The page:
The Bad Day

“Life sucks” Mahesh said kicking at a small stone and missing it.

“I thought you could only suck ice creams and golas” his little sister asked him curiously.

Mahesh didn’t deign to answer her and continued walking homewards. ‘I am really going to get it from Dad this time’ he thought worriedly. The first term examination results had just got out that day and Mahesh had flunked in Algebra. Again. He never seemed to pass that rotten subject in spite of being coached in it endlessly.

He kicked another stone, this time hitting it and hurting the toe of his open toe sandals. “Shit” he groaned.

He bent down to inspect his bleeding toe. It just wasn’t his day. He wished he could run away and go to stay with his Uncle in Pune. He dreamed of being a mechanic, the best in the world and his Uncle owned a garage. What use was Algebra to him.

“Wait” he ordered his sister and removed his handkerchief from his pocket. He inspected the grimy hanky doubtfully, shrugged and used it to clean his bleeding toe. ‘Can’t even kick a stone properly’ he thought hopelessly. Sudden tears pricked his eyes. He rubbed them away fiercely.

“I am useless” he murmured dejectedly.

“No, you are not” said his sister, swinging from his arm. “You are my big brother”.

He looked to check the traffic signal and saw an old couple standing at the crossing. The old lady seemed to be too tired or something. She clung desperately to the old man, who propped her up as best as he could. Something about the couple, touched his heart and he walked up to them. His sister trailed behind obligingly.

“Is anything the matter, Uncle?” he asked the old man.

The old man looked at him with tired, rheumy eyes. “My wife is not well. We have just been to the doctor” he waved vaguely behind him. “We are standing here since the past fifteen minutes waiting for an auto rickshaw.”

“Oh” Mahesh said, comprehension dawning. He thought he could be like a boy in the stories, who were only ever asked to help old people cross roads safely, not help them catch auto rickshaws. The road they were on in was notorious for never having any empty autos.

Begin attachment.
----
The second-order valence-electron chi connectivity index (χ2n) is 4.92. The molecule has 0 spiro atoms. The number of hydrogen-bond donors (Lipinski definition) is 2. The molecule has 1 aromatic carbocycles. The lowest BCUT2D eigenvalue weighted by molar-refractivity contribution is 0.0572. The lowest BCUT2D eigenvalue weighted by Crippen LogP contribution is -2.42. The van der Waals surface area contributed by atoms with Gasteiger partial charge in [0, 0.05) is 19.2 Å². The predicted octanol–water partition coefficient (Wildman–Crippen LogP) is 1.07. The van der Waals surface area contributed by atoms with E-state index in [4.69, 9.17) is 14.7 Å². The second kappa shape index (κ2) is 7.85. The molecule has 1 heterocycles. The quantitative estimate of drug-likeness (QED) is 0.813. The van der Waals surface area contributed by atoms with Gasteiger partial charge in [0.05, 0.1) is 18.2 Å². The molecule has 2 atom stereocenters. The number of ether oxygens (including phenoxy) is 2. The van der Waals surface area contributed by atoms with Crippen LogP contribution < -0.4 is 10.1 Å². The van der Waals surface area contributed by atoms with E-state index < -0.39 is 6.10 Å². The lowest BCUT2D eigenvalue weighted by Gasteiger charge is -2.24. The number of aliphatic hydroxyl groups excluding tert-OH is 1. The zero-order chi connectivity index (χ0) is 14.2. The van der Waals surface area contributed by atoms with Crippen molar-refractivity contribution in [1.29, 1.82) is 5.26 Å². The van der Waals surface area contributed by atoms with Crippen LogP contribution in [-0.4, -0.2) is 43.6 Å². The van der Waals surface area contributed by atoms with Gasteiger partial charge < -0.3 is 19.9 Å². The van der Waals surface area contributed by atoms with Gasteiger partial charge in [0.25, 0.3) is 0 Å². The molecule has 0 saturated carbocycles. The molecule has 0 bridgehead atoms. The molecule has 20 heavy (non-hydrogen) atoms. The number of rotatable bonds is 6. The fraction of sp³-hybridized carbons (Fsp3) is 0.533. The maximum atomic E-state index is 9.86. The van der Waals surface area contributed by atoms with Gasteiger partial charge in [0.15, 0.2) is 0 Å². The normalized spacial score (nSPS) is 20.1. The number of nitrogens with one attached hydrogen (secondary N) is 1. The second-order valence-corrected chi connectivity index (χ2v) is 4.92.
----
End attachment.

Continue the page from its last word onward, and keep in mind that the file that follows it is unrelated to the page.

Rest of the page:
“Why don’t you call for a cab?” he asked brightly.

“We would rather catch an auto” the old man replied a little huffily.

‘What is his problem?’ Mahesh thought resentfully and made to be on his way home. He had to go home after all, his mother would worry if they reached too late. And look at his toe. Wasn’t it throbbing painfully?

“You won’t be able to catch an auto on this road” he told the old man, wanting to do his duty thoroughly. “Maybe if you walk two blocks you will find one.”

He took his sister hand and was about to walk away when the old lady said, “Beta, can you help us catch an auto? We really cannot walk any further.”

‘What is that to me?’ Mahesh thought in exasperation. He was about to decline politely when he noticed sweat gathering on the old man’s brow. The old lady’s face was a sickly pale colour. ‘How did it get that colour’ he wondered idly. ‘It is because they are old and sick and tired’ informed his brain. Mahesh was not a bad boy, he was just having a very bad day. But his goodness won out and he said roughly, “All right. But you will have to take care of my sister. I will have to walk far to catch an auto. Wait under that tree over there” he pointed behind him.

“Thank you beta” the old lady said softly.

“The address is Sadar Street” added the old man.

Mahesh sighed and began hunting for autos. In five minutes, hurling abuses, he had walked to the next street. Still no luck. He walked on and on and finally found an auto. He whooped in joy and got in the auto rickshaw, idly glancing at his wristwatch. ‘Was it late? They were going to get very late reaching home. And then he will get scolded for the Algebra and for getting late and for not taking proper care of his sister’. The familiar dejection rolled over him once again. He tapped his foot impatiently, cursing his good nature. ‘Why did he have to offer to help the old couple catch a cab? Why?’

“Stop near that tree” he ordered the auto rickshaw driver, spotting his sister and the old couple. His sister was chatting with the old couple and the old man was smiling. Mahesh sighed again and stepped down from the auto.

“Here” was all he could say.

The old couple moved energetically towards the auto.

“Thank you beta” the old lady said again, smiling.

Mahesh nodded, turned and took his sister’s hand. A gnarled hand touched his hair. “May God bless you” murmured the old man.

Mahesh looked at the old man to find him beaming, at him.

Unthinkingly he grinned back and waved as the old man got in after his wife. His eyes sparkled and he stood up straight.

‘Life is good’ he thought as he raced his sister home. var e=argument

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